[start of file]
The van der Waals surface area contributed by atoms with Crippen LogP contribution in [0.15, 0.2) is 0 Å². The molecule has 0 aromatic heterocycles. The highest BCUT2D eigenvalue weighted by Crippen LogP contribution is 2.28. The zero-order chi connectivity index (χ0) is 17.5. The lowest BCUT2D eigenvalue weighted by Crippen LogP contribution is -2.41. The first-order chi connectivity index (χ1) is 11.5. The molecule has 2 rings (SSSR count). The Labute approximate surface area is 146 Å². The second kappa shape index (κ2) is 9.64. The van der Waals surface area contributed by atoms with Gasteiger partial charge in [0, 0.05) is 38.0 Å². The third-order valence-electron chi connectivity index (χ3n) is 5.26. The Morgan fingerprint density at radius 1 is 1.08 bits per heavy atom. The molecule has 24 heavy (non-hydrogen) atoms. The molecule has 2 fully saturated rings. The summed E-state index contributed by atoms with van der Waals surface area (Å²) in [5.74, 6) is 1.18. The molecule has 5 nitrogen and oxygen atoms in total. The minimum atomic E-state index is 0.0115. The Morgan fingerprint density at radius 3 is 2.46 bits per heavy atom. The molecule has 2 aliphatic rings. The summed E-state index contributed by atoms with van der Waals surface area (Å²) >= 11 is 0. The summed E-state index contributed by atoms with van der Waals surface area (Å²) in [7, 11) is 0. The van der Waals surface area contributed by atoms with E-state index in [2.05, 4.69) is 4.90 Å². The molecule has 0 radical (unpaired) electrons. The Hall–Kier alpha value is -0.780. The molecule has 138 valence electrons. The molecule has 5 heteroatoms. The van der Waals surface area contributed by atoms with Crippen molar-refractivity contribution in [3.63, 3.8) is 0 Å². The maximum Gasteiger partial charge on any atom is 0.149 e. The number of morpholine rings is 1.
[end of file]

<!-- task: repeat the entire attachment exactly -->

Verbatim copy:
The van der Waals surface area contributed by atoms with Crippen LogP contribution in [0.15, 0.2) is 0 Å². The molecule has 0 aromatic heterocycles. The highest BCUT2D eigenvalue weighted by Crippen LogP contribution is 2.28. The zero-order chi connectivity index (χ0) is 17.5. The lowest BCUT2D eigenvalue weighted by Crippen LogP contribution is -2.41. The first-order chi connectivity index (χ1) is 11.5. The molecule has 2 rings (SSSR count). The Labute approximate surface area is 146 Å². The second kappa shape index (κ2) is 9.64. The van der Waals surface area contributed by atoms with Gasteiger partial charge in [0, 0.05) is 38.0 Å². The third-order valence-electron chi connectivity index (χ3n) is 5.26. The Morgan fingerprint density at radius 1 is 1.08 bits per heavy atom. The molecule has 24 heavy (non-hydrogen) atoms. The molecule has 2 fully saturated rings. The summed E-state index contributed by atoms with van der Waals surface area (Å²) in [5.74, 6) is 1.18. The molecule has 5 nitrogen and oxygen atoms in total. The minimum atomic E-state index is 0.0115. The Morgan fingerprint density at radius 3 is 2.46 bits per heavy atom. The molecule has 2 aliphatic rings. The summed E-state index contributed by atoms with van der Waals surface area (Å²) >= 11 is 0. The summed E-state index contributed by atoms with van der Waals surface area (Å²) in [7, 11) is 0. The van der Waals surface area contributed by atoms with E-state index in [2.05, 4.69) is 4.90 Å². The molecule has 0 radical (unpaired) electrons. The Hall–Kier alpha value is -0.780. The molecule has 138 valence electrons. The molecule has 5 heteroatoms. The van der Waals surface area contributed by atoms with Crippen molar-refractivity contribution in [3.63, 3.8) is 0 Å². The maximum Gasteiger partial charge on any atom is 0.149 e. The number of morpholine rings is 1.